It’s not (so it seems) me and my teaching, rather the decision (calling it a decision makes it much more personal than I feel it actually is) is based on several broad and intersecting trends. The first is short-term demographics: the number of adolescents has been going down for several years, which means that there is too much collegiate capacity and state funding is tied to the number of enrolled students, with clear consequences for those hired to teach. Second, the cost-benefit analysis for students as they determine whether to spend time and money on college is skewing slightly against the traditional clear-cut preference college attendance. Third, there is a marked decline in the study of the humanities, about which I have previously spoken. History, in particular, is attracting fewer majors and fewer casual students. Again lower demand justifies lower supply (of teachers). Fourth, SF State presents an especially challenging economic proposition to students, on top of the increasingly dubious economic proposition of a college education generally. The Bay Area is extraordinarily expensive, even for the minimal food/housing expectations of public university students. Our campus enrollments reflect this too. Finally, I am a lecturer, which means I sit at the lower end of the pecking order in terms of job security. I had been moving up the list for the past several years, but now there’s hardly anyone left below me. Apparently, all of us at this work status in the department are being offed; University-wide, it’s reportedly about 300 teachers.
It's too bad for the students on several levels; and not just because I believe that I have brought something distinctively valuable to my efforts to engage with the young people I have had in class. As is common in large lumbering organizations facing cost reductions, the cuts are made crudely and broadly. It would take a much more limber organization than a public university—with its unimaginative management style and bound by union and other rules—to redefine itself on the fly. Few private companies: profit-driven among the “creative destruction” of capitalism can pull it off. The CSU System has feet of clay. This is true at the System level, at the level of SF State, and in terms of the History Department. As one example, the elimination of lecturers (who are shockingly underpaid even compared to regular tenured faculty) saves relatively little. The smart move—economically—would be to cut a few senior profs and keep more lecturers (equally capable as teachers). A second approach (even more radical!) would be to put students first. We would have to design a departmental faculty line-up to offer the courses most important to our majors and attractive to a wide range of students who come to us for some aspect of their “general education.” Instead, the cuts are made with little regard to curriculum and pedagogy. Thinking “outside the box” is too sensible and creative a process to expect from a faculty that is reeling from the pandemic, uninspiring working conditions, and which has no particularly capability for innovation and zero-based institutional design.
On a personal level, it’s a big bummer. The health care benefits and (modest) income will be missed, to be sure; but I never went down this road for the money. Much more important to me is not plugging into the energy of youth and the chance to share some perspectives (wisdom?) and gain some of their perspectives. The loss of intellectual engagement is also a problem. Designing a course, preparing lectures and discussion plans and exercises were great learning vehicles for me, even before the students saw any of them. That intellectual engagement is, however, perhaps the most easily remedied; not only by my research and writing projects (several of which have appeared on these pages). I will like teach adult classes some more. I will have to try to figure out a way to keep my full library privileges.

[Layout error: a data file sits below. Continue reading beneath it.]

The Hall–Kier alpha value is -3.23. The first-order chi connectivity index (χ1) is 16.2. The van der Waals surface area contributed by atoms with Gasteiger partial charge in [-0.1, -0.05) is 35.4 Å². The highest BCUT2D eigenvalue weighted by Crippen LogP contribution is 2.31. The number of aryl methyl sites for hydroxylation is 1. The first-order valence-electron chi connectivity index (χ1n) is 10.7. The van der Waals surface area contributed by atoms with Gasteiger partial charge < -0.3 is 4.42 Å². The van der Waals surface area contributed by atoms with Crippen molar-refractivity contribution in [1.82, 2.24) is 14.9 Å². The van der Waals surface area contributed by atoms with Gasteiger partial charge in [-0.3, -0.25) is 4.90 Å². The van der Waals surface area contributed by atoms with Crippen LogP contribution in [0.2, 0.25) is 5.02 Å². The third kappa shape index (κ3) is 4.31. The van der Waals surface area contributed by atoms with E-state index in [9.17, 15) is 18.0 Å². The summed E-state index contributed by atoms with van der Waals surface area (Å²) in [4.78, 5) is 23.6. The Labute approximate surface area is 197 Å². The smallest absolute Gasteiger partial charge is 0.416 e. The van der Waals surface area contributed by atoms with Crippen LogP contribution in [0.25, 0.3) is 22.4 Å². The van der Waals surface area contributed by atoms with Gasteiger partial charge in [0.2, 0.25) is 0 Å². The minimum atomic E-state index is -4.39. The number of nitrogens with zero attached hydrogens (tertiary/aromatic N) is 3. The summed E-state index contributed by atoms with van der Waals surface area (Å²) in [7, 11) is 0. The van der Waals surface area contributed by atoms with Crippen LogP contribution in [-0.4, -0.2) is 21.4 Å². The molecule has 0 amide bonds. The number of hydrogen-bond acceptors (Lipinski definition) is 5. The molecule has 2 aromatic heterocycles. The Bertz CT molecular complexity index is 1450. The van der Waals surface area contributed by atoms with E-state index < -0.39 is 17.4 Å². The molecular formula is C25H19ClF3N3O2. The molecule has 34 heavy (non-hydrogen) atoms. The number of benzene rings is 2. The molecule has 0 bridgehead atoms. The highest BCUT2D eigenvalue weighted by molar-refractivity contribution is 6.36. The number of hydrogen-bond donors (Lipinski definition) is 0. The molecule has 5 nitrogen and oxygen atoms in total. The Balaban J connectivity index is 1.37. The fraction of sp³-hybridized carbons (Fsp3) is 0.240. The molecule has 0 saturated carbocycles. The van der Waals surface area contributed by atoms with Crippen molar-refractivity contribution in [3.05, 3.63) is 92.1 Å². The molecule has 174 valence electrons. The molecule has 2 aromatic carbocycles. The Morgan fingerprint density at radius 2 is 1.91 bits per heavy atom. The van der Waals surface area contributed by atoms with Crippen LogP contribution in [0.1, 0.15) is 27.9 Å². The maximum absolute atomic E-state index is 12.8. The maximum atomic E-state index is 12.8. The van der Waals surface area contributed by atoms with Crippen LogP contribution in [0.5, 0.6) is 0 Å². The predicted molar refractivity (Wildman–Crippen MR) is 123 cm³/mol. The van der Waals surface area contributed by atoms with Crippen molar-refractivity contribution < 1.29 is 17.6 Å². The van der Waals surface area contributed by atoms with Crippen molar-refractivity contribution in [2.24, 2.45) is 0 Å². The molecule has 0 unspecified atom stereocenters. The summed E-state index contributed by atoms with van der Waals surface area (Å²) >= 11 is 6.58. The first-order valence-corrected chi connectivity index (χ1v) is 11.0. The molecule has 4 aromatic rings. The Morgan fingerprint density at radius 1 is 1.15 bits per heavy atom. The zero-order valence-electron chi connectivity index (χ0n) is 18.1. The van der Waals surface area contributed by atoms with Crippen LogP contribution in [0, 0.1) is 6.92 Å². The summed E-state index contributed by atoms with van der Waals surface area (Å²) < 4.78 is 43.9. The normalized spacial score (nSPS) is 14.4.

I started teaching at SF State in 2013 while I was working on my dissertation at UC Davis. I’ve been extremely lucky to have been able to do so. When I started down this history road in 2005, I had no reason to expect 1) to get into a Ph.D. program, 2) get any sort of teaching gig thereafter, and 3) to get a gig that was only one bus ride away. So, don’t get me wrong: I am extremely grateful to the folks at SF State, especially the four department chairs who hired me.
I was (am) drawn to history, both the research and teaching aspects. That is to say, I didn’t go in this direction to “re-pot” myself or have a “second career,” even though both have eventuated. As I talk to my peers (even back eighteen years ago, before I went down the History road), I was acutely aware of the perils of non-directional retirement. I have been able to dodge that bullet for a long time. The prospects of “re-potting” grow more challenging as one ages: internal defeatism and the social conventions of age discrimination, to name just the principal obstacles.
What now? I don’t play golf. I haven’t played cards (bridge) with any focus in forty years. I have (as I noted recently) a coin collection from my childhood; but accumulation is not where my head is at. I like our house and I’m happy to do some work here, but I need to get out and mix it up with others at least several days a week (and I don’t mean the neighborhood pub). My next project is to figure this out.
A few years ago, Gina asked me when I planned to retire from teaching. I responded: “Ask me again when I’m 75.” Well, I didn’t make it that far. The future, as they say, is now.